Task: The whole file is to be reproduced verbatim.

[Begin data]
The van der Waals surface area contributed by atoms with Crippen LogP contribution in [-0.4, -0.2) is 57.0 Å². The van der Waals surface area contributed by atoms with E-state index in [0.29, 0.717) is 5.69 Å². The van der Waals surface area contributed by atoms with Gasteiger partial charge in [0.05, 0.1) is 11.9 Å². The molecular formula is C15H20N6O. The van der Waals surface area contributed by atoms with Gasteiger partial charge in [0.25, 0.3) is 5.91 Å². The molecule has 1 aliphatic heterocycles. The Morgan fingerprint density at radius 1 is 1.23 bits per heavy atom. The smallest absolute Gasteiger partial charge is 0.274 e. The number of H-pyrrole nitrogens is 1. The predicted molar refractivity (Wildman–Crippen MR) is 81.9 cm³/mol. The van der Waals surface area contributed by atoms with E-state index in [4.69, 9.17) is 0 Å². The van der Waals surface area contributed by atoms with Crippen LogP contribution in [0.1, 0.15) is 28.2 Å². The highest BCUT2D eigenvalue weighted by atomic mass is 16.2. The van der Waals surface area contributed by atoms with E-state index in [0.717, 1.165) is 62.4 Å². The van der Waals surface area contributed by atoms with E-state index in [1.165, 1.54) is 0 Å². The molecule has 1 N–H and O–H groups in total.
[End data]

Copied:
The van der Waals surface area contributed by atoms with Crippen LogP contribution in [-0.4, -0.2) is 57.0 Å². The van der Waals surface area contributed by atoms with E-state index in [0.29, 0.717) is 5.69 Å². The van der Waals surface area contributed by atoms with Gasteiger partial charge in [0.05, 0.1) is 11.9 Å². The molecular formula is C15H20N6O. The van der Waals surface area contributed by atoms with Gasteiger partial charge in [0.25, 0.3) is 5.91 Å². The molecule has 1 aliphatic heterocycles. The Morgan fingerprint density at radius 1 is 1.23 bits per heavy atom. The smallest absolute Gasteiger partial charge is 0.274 e. The number of H-pyrrole nitrogens is 1. The predicted molar refractivity (Wildman–Crippen MR) is 81.9 cm³/mol. The van der Waals surface area contributed by atoms with E-state index in [4.69, 9.17) is 0 Å². The van der Waals surface area contributed by atoms with Crippen LogP contribution in [0.1, 0.15) is 28.2 Å². The highest BCUT2D eigenvalue weighted by atomic mass is 16.2. The van der Waals surface area contributed by atoms with E-state index in [0.717, 1.165) is 62.4 Å². The van der Waals surface area contributed by atoms with E-state index in [1.165, 1.54) is 0 Å². The molecule has 1 N–H and O–H groups in total.